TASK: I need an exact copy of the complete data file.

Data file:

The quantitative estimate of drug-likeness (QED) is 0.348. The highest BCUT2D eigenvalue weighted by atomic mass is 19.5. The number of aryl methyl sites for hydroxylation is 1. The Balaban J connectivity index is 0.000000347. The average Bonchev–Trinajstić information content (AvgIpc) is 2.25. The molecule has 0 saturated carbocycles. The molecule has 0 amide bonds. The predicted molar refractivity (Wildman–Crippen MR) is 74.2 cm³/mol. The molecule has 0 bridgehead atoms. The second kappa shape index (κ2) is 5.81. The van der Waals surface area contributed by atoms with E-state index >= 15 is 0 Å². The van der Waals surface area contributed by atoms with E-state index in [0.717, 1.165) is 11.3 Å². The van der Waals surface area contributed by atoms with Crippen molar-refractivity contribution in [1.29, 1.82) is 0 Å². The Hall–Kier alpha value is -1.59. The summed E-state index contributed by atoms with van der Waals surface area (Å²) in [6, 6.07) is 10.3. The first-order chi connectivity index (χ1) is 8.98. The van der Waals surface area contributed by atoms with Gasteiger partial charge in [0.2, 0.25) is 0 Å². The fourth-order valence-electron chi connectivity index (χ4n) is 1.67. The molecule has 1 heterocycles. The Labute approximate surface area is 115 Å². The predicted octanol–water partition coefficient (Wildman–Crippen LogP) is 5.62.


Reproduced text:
The quantitative estimate of drug-likeness (QED) is 0.348. The highest BCUT2D eigenvalue weighted by atomic mass is 19.5. The number of aryl methyl sites for hydroxylation is 1. The Balaban J connectivity index is 0.000000347. The average Bonchev–Trinajstić information content (AvgIpc) is 2.25. The molecule has 0 saturated carbocycles. The molecule has 0 amide bonds. The predicted molar refractivity (Wildman–Crippen MR) is 74.2 cm³/mol. The molecule has 0 bridgehead atoms. The second kappa shape index (κ2) is 5.81. The van der Waals surface area contributed by atoms with E-state index >= 15 is 0 Å². The van der Waals surface area contributed by atoms with E-state index in [0.717, 1.165) is 11.3 Å². The van der Waals surface area contributed by atoms with Crippen molar-refractivity contribution in [1.29, 1.82) is 0 Å². The Hall–Kier alpha value is -1.59. The summed E-state index contributed by atoms with van der Waals surface area (Å²) in [6, 6.07) is 10.3. The first-order chi connectivity index (χ1) is 8.98. The van der Waals surface area contributed by atoms with Gasteiger partial charge in [0.2, 0.25) is 0 Å². The fourth-order valence-electron chi connectivity index (χ4n) is 1.67. The molecule has 1 heterocycles. The Labute approximate surface area is 115 Å². The predicted octanol–water partition coefficient (Wildman–Crippen LogP) is 5.62.